Getting this to work took a bit of pain, hopefully this helps you out:
- it will only set public properties on the input object in Jade. If you're a good developer like me
and make everything protected or read-only, then you'll wonder why the input properties aren't being set.
- if the output format is JSON, exceptions are still serialised as XML in the response. This is a major annoyance as third parties need to deal with this by sniffing the response to see if it's XML. I see no reason why it needs to be this way, but there it is.
- you need new output classes for the ReST response, don't think about using your normal model classes. This is because JADE will serialise every property on the response objects recursively. So only have primitives, or references/collections to other ReST output objects that follow the same rules.
- you cannot inverse the ReST output objects to take care of object deletion. This is because the serialiser tries to serialise the myParent reference and falls over because it's already processed this object. Instead resort to nasty delete/purge code in the delete method, or use the collection the framework provides you for objects you want deleted at the end of the request. All very cumbersome.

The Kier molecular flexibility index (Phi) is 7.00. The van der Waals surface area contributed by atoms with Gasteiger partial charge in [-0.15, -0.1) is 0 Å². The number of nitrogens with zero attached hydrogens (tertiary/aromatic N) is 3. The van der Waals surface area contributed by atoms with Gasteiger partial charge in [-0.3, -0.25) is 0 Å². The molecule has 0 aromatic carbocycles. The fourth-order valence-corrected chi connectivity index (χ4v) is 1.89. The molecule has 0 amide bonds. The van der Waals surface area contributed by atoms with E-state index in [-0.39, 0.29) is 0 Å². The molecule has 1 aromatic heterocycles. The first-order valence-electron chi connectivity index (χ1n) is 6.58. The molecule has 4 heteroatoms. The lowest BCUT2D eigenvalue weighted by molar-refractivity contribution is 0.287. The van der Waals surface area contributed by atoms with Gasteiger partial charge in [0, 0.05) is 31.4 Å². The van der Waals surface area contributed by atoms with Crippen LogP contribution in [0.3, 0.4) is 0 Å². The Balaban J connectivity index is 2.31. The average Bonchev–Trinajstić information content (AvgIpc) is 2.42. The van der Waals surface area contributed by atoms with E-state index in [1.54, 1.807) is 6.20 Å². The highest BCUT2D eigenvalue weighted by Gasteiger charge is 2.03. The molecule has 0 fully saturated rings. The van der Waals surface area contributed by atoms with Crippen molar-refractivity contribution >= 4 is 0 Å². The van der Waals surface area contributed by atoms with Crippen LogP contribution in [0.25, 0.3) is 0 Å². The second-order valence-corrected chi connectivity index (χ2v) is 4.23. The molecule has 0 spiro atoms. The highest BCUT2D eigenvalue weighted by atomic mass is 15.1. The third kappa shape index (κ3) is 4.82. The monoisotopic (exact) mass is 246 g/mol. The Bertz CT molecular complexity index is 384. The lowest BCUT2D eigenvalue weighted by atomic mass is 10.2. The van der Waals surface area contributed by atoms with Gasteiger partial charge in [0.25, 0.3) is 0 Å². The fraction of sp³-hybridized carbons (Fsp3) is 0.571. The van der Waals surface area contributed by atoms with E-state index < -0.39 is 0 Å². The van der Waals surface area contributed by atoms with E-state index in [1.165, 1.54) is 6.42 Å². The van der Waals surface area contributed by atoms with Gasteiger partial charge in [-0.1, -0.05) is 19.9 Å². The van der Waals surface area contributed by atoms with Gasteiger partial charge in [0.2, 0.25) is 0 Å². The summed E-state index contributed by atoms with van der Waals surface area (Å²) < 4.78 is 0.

- date serialisation doesn't seem to follow standard .NET Date encoding (according to MSDN) but instead seems to be unix encoded.
- if an exception happens the response will correctly be a 500 instead of a 200. The trouble is that IIS hides the actual return from JADE and instead displays its own error file for a 500 response. The trick is to tell IIS to pass-through these errors with this in the web.config file:
Code: Select all
<httpErrors errorMode="Detailed" existingResponse="PassThrough">
<remove statusCode="500" subStatusCode="-1" />
It took me a while to work that one out. You're welcome
- we do pretty much everything as a POST, not a GET. This breaks the standard ReST conventions but it seems to be standard practice.
I haven't noticed any performance issues. We handle sessions in an approach you're familiar with: a shared transient token that represents a session, and the key for that token is passed in to every request.
I can't comment on using ASP.NET or C#, adding in more layers doesn't make any sense to me
Good to talk!